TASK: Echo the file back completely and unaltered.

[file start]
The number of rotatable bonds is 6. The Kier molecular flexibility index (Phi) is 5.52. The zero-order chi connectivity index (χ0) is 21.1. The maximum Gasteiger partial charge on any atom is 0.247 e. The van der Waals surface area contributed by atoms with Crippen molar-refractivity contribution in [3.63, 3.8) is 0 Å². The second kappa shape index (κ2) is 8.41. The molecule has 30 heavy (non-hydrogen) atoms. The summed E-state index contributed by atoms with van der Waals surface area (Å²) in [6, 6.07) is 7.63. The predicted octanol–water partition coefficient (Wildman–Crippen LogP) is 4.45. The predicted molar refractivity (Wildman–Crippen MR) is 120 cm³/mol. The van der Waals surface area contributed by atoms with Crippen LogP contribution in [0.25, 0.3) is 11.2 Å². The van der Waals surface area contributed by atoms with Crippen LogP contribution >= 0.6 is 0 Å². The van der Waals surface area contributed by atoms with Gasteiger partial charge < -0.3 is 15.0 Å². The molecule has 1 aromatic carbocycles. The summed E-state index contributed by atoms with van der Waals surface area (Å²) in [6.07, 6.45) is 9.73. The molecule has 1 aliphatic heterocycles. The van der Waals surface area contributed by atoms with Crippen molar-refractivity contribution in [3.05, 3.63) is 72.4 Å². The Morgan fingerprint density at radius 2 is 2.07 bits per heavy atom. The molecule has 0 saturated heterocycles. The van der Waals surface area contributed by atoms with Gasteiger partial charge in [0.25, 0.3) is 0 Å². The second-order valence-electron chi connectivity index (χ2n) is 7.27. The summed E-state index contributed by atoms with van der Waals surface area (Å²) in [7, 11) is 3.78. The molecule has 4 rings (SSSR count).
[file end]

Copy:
The number of rotatable bonds is 6. The Kier molecular flexibility index (Phi) is 5.52. The zero-order chi connectivity index (χ0) is 21.1. The maximum Gasteiger partial charge on any atom is 0.247 e. The van der Waals surface area contributed by atoms with Crippen molar-refractivity contribution in [3.63, 3.8) is 0 Å². The second kappa shape index (κ2) is 8.41. The molecule has 30 heavy (non-hydrogen) atoms. The summed E-state index contributed by atoms with van der Waals surface area (Å²) in [6, 6.07) is 7.63. The predicted octanol–water partition coefficient (Wildman–Crippen LogP) is 4.45. The predicted molar refractivity (Wildman–Crippen MR) is 120 cm³/mol. The van der Waals surface area contributed by atoms with Crippen LogP contribution in [0.25, 0.3) is 11.2 Å². The van der Waals surface area contributed by atoms with Crippen LogP contribution >= 0.6 is 0 Å². The van der Waals surface area contributed by atoms with Gasteiger partial charge < -0.3 is 15.0 Å². The molecule has 1 aromatic carbocycles. The summed E-state index contributed by atoms with van der Waals surface area (Å²) in [6.07, 6.45) is 9.73. The molecule has 1 aliphatic heterocycles. The van der Waals surface area contributed by atoms with Crippen molar-refractivity contribution in [3.05, 3.63) is 72.4 Å². The Morgan fingerprint density at radius 2 is 2.07 bits per heavy atom. The molecule has 0 saturated heterocycles. The van der Waals surface area contributed by atoms with Gasteiger partial charge in [0.25, 0.3) is 0 Å². The second-order valence-electron chi connectivity index (χ2n) is 7.27. The summed E-state index contributed by atoms with van der Waals surface area (Å²) in [7, 11) is 3.78. The molecule has 4 rings (SSSR count).